Pool Turned Brown Again!!

Racingpools

Active member
Apr 29, 2021
26
Orlando, FL
I'll try and keep this brief. I'm hoping those with more experience in this area can confirm my theories and keep me on track, so here's a break down.

Pool: 15,000gals. 15x30. Inground pool. Fresh pebble finish surface. Hayward 1200 cartridge filter with inline Chlorinator. Single Speed pump. Brand new filter (3rd one)with Anti-microbial.
  1. Day 1. Pool surface was refinished - Pool filled with house filtered well water that when previously tested showed no iron only some manganese.
  2. Day 3. Pool finished filling - Pool guy adds 5 gals of Chlorine and 2 Gallons of Muriatic Acid for start up. It turned BROWN immediately. A deep dark black/brown. See picture.
  3. Day 4. Staining began... I started adding Jacks magic Blue (3 quarts) & Magenta (1 quart) and Filter Fiber Stuff each cleaning. Began reducing the Chlorine with Chem Out.
  4. Day 8. Several days later I got the water clear but it had a green hue still. Massive staining was present everywhere.
  5. Day 9. Acid treatment - 10lbs of Citric (too much!!) & 1 bottle of 'all in one' Algaecide from Pinch. Stains began lifting.
  6. Day 10. The next day the pool went completely cloudy and bright. Potentially a good sign I thought... I kept the filter was running 24/7 and added 4 lbs of Stabilizer.
  7. Day 14. 4 days later the pool was beginning to smell bad and no changes were happening on the cloudiness. I was told to shock it. 3 bags of shock go in. So far so good... smell was gone but still cloudy blue.
  8. Day 15. Wake up in the morning to BROWN water. Certainly not as bad but can barely see the second step and instead of an alluring bright blue it's a horrible green/brown. I kept the filter running 24/7 and cleaning about once per day.
  9. Day 18. Added CuLator bags to the skimmer and the pump housing is reoccurring. Staining is reoccurring. I'm continuing to add Jack's magic about 1/4 bottle per week.
And that's where we are. I'm keeping the Ph around 7.2-7.4 with Muriatic acid. Not adding chlorine but currently FC is 5ppm (and decreasing) & TC is 5ppm. TA is 120ppm. Calcium Hardness turns purple at around 150ppm & CYA was reading below scale when last checked. About 600 TDS. I've ran Iron, Copper & manganese test strips but everything comes back negative presumably because of sequestering agent or bleaching from Chlorine.

My plan is to let the Chlorine work its way out naturally, at around that time hopefully I can get the water clear again just by continuously running the pump and regular filter cleanings and the Curators doing the heavy lifting. Once I'm there I can try again with a acid treatment and fresh Culators to grab the metals or alternative stain treatment that doesn't require removal of chlorine.

Any advice or just general reassurance that I'm on the right track would be appreciated. My pool guy basically picked up his check, told me it was my fault for using well water and has washed his hands of me so I've been flying blind for the last 3 weeks.
 

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Texas Splash

Mod Squad
TFP Expert
LifeTime Supporter
Welcome to TFP! :wave: Well, it looks like even with good intentions, you still have too much iron in that water. Then it appears a significant amount of chlorine was added with no stabilizer, and the chlorine is exponentially strong without stabilizer. That alone would drive the iron crazy to discolor the water and look for places to attach.

My recommendation would be to keep the FC balanced with the current CYA as noted on the FC/CYA Chart. You'll need a good test kit at this point as well. Don't use strips or fall for pool store testing or products. That's a waste. Get a TF-100 (link in my signature) or a Taylor K-2006C kit. That's very important. Normally with iron, we would advise to keep the pH on the lower end, but you have to be careful since this is new plaster. You don't want to etch the plaster with aggressive water.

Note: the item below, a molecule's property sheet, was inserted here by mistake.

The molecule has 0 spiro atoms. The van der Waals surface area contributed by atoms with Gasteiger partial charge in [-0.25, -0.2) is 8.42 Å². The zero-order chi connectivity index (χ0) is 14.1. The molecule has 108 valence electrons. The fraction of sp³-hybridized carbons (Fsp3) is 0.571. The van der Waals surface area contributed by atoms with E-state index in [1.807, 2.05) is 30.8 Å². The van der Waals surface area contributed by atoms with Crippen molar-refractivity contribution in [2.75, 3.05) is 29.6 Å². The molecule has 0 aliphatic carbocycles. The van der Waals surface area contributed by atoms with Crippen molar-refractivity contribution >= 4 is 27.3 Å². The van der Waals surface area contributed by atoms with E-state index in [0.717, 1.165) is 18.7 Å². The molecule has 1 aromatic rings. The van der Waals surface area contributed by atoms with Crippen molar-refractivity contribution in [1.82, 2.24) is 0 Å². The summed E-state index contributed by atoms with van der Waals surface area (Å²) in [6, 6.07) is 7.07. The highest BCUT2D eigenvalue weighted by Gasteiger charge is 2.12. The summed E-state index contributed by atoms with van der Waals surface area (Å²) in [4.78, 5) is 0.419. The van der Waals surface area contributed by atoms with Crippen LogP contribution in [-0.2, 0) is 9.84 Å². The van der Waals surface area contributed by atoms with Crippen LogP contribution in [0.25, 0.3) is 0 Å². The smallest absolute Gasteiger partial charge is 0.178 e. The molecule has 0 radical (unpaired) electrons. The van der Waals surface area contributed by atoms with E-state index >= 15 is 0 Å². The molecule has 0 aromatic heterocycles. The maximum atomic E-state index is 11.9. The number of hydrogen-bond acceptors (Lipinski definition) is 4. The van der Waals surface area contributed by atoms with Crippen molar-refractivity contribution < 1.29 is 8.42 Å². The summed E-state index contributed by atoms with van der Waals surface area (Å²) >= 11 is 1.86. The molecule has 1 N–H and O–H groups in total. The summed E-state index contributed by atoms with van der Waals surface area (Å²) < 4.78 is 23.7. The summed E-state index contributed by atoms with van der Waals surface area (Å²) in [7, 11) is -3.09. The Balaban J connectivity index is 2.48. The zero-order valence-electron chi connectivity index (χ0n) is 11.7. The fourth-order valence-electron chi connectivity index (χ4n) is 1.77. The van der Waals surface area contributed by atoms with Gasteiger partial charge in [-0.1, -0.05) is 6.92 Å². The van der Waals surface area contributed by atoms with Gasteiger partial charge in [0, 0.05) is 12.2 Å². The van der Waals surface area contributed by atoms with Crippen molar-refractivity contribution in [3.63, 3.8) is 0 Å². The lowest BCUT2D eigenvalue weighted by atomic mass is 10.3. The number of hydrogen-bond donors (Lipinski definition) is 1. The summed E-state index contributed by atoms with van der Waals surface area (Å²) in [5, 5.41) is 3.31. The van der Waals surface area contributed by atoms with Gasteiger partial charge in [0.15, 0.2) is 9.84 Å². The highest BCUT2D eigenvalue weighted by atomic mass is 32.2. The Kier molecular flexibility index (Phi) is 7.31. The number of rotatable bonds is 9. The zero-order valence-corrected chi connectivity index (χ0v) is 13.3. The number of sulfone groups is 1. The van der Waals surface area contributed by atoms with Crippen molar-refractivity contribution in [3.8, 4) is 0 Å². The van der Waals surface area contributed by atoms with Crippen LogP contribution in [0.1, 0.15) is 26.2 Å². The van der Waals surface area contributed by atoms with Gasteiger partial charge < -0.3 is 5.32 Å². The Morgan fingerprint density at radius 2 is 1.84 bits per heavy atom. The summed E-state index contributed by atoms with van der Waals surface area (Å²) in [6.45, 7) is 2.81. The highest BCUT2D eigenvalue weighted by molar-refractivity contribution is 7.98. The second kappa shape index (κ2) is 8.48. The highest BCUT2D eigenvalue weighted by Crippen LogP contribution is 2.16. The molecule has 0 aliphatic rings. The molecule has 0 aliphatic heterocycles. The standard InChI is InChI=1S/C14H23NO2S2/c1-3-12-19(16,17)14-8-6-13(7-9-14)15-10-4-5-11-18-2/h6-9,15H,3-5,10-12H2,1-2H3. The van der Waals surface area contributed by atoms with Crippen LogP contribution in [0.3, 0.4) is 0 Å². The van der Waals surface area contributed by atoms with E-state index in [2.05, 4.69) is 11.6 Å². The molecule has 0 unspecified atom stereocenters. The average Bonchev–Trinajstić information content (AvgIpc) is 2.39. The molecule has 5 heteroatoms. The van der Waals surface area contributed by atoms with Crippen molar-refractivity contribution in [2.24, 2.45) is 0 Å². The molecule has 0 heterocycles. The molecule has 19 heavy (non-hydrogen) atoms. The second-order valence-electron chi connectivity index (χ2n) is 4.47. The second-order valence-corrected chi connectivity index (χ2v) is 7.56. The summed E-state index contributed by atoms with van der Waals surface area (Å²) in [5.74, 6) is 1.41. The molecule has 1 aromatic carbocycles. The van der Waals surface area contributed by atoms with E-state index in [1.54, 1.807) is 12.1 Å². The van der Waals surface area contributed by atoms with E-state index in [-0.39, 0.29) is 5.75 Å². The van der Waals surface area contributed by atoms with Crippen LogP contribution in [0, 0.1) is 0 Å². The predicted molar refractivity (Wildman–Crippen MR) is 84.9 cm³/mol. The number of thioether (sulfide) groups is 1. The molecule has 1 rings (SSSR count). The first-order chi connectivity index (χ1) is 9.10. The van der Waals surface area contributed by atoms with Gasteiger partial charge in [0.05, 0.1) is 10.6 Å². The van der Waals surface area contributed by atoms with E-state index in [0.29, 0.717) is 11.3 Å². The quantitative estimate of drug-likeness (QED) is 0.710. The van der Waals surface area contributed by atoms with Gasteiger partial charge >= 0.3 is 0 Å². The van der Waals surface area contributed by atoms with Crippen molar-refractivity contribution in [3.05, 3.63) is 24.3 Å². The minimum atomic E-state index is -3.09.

While the iron is precipitated out, this is a good time to catch it. Checkout the page below (polyfill). Try to incorporate something like that now if you can.

 
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Racingpools

Active member
Apr 29, 2021
26
Orlando, FL
Thank you! I’ll take a closer look at the CYA. I was told that it can take a couple of weeks to get a good reading, and that adding too much stabilizer would lead to needing to drain part of the pool because it can’t be removed, is there any truth to this?

I’d heard about the polyfil but most the stuff I’d read was for above ground set up’s. That 55 gallon drum looks genius. I was thinking of setting up something similar but using the suction line normally used for the pool cleaner. Thoughts?
 

Racingpools

Active member
Apr 29, 2021
26
Orlando, FL
Thank you! I’ll take a closer look at the CYA. I was told that it can take a couple of weeks to get a good reading, and that adding too much stabilizer would lead to needing to drain part of the pool because it can’t be removed, is there any truth to this?

I’d heard about the polyfil but most the stuff I’d read was for above ground set up’s. That 55 gallon drum looks genius. I was thinking of setting up something similar but using the suction line normally used for the pool cleaner. Thoughts?
Also I have a Taylor K2005 already. Love it!
 

Texas Splash

Mod Squad
TFP Expert
LifeTime Supporter
The K-2005 is okay, but you need the FAS-DPD which upgrades teh 2005 to a 2006. Very accurate FC/CC testing. As for the polyfill, I would try it. The sooner the better to try and capture the iron. About the CYA, those who state the CYA takes a couple weeks is probably because the stabilizer was added to the skimmer and sitting in the filter waiting to dissolve. We recommend adding granule stabilizer by soaking in a sock and hanging near a return jet or in the skimmer. Then squeeze often to get it to dissipate. Once it's all in the water, your CYA is pretty-much there. So keep that in mind for next time.
 

Racingpools

Active member
Apr 29, 2021
26
Orlando, FL
The K-2005 is okay, but you need the FAS-DPD which upgrades teh 2005 to a 2006. Very accurate FC/CC testing. As for the polyfill, I would try it. The sooner the better to try and capture the iron. About the CYA, those who state the CYA takes a couple weeks is probably because the stabilizer was added to the skimmer and sitting in the filter waiting to dissolve. We recommend adding granule stabilizer by soaking in a sock and hanging near a return jet or in the skimmer. Then squeeze often to get it to dissipate. Once it's all in the water, your CYA is pretty-much there. So keep that in mind for next time.
Awesome. I'll get one on the way.